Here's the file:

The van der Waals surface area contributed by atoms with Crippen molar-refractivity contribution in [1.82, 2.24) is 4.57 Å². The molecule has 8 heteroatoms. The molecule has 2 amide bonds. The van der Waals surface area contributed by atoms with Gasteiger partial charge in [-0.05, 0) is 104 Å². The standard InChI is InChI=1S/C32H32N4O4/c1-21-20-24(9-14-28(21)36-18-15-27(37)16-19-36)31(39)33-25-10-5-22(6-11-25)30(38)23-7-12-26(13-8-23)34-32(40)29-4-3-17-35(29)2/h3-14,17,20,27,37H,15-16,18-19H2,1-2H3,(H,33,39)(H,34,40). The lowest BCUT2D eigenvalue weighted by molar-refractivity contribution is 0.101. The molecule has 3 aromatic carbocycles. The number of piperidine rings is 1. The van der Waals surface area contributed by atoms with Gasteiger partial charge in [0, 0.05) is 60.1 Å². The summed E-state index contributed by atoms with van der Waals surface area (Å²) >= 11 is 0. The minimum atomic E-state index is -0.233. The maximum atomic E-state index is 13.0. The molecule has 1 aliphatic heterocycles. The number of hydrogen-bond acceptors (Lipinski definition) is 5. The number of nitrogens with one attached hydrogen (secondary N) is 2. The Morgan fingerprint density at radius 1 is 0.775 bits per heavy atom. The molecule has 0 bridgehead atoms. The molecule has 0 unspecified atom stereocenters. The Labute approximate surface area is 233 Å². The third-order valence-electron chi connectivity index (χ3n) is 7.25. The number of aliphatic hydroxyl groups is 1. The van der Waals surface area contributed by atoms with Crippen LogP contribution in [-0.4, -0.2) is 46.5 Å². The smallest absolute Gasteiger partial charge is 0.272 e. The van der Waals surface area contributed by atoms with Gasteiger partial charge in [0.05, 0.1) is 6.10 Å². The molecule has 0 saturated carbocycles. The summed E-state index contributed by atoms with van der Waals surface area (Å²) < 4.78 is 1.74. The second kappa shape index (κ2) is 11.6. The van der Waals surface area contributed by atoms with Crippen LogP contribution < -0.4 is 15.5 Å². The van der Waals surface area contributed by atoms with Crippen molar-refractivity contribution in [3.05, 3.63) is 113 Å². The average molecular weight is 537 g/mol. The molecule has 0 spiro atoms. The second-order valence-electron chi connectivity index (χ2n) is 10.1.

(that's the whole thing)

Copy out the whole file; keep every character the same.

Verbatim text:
The van der Waals surface area contributed by atoms with Crippen molar-refractivity contribution in [1.82, 2.24) is 4.57 Å². The molecule has 8 heteroatoms. The molecule has 2 amide bonds. The van der Waals surface area contributed by atoms with Gasteiger partial charge in [-0.05, 0) is 104 Å². The standard InChI is InChI=1S/C32H32N4O4/c1-21-20-24(9-14-28(21)36-18-15-27(37)16-19-36)31(39)33-25-10-5-22(6-11-25)30(38)23-7-12-26(13-8-23)34-32(40)29-4-3-17-35(29)2/h3-14,17,20,27,37H,15-16,18-19H2,1-2H3,(H,33,39)(H,34,40). The lowest BCUT2D eigenvalue weighted by molar-refractivity contribution is 0.101. The molecule has 3 aromatic carbocycles. The number of piperidine rings is 1. The van der Waals surface area contributed by atoms with Gasteiger partial charge in [0, 0.05) is 60.1 Å². The summed E-state index contributed by atoms with van der Waals surface area (Å²) >= 11 is 0. The minimum atomic E-state index is -0.233. The maximum atomic E-state index is 13.0. The molecule has 1 aliphatic heterocycles. The number of hydrogen-bond acceptors (Lipinski definition) is 5. The number of nitrogens with one attached hydrogen (secondary N) is 2. The Morgan fingerprint density at radius 1 is 0.775 bits per heavy atom. The molecule has 0 bridgehead atoms. The molecule has 0 unspecified atom stereocenters. The Labute approximate surface area is 233 Å². The third-order valence-electron chi connectivity index (χ3n) is 7.25. The number of aliphatic hydroxyl groups is 1. The van der Waals surface area contributed by atoms with Crippen LogP contribution in [-0.4, -0.2) is 46.5 Å². The smallest absolute Gasteiger partial charge is 0.272 e. The van der Waals surface area contributed by atoms with Gasteiger partial charge in [0.05, 0.1) is 6.10 Å². The molecule has 0 saturated carbocycles. The summed E-state index contributed by atoms with van der Waals surface area (Å²) < 4.78 is 1.74. The second kappa shape index (κ2) is 11.6. The van der Waals surface area contributed by atoms with Crippen LogP contribution < -0.4 is 15.5 Å². The van der Waals surface area contributed by atoms with Crippen molar-refractivity contribution in [3.05, 3.63) is 113 Å². The average molecular weight is 537 g/mol. The molecule has 0 spiro atoms. The second-order valence-electron chi connectivity index (χ2n) is 10.1.